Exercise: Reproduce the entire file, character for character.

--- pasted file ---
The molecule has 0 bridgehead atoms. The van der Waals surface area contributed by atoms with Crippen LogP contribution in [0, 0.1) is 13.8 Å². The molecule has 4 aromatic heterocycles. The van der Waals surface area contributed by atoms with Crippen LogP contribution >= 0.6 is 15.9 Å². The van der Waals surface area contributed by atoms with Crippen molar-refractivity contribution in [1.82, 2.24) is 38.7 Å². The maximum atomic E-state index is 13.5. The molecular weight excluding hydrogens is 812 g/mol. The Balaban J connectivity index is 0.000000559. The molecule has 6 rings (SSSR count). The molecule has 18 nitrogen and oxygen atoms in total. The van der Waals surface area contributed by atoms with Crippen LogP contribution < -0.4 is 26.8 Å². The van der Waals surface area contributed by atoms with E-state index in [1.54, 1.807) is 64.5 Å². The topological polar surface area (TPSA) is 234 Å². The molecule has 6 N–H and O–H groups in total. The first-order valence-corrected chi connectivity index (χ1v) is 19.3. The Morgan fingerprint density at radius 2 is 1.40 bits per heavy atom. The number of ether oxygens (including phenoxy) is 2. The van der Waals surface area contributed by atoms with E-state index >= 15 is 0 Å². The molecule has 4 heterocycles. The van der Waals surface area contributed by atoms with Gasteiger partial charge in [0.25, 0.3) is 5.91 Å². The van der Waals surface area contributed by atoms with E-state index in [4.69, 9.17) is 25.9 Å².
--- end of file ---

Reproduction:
The molecule has 0 bridgehead atoms. The van der Waals surface area contributed by atoms with Crippen LogP contribution in [0, 0.1) is 13.8 Å². The molecule has 4 aromatic heterocycles. The van der Waals surface area contributed by atoms with Crippen LogP contribution >= 0.6 is 15.9 Å². The van der Waals surface area contributed by atoms with Crippen molar-refractivity contribution in [1.82, 2.24) is 38.7 Å². The maximum atomic E-state index is 13.5. The molecular weight excluding hydrogens is 812 g/mol. The Balaban J connectivity index is 0.000000559. The molecule has 6 rings (SSSR count). The molecule has 18 nitrogen and oxygen atoms in total. The van der Waals surface area contributed by atoms with Crippen LogP contribution < -0.4 is 26.8 Å². The van der Waals surface area contributed by atoms with E-state index in [1.54, 1.807) is 64.5 Å². The topological polar surface area (TPSA) is 234 Å². The molecule has 6 N–H and O–H groups in total. The first-order valence-corrected chi connectivity index (χ1v) is 19.3. The Morgan fingerprint density at radius 2 is 1.40 bits per heavy atom. The number of ether oxygens (including phenoxy) is 2. The van der Waals surface area contributed by atoms with E-state index >= 15 is 0 Å². The molecule has 4 heterocycles. The van der Waals surface area contributed by atoms with Gasteiger partial charge in [0.25, 0.3) is 5.91 Å². The van der Waals surface area contributed by atoms with E-state index in [4.69, 9.17) is 25.9 Å².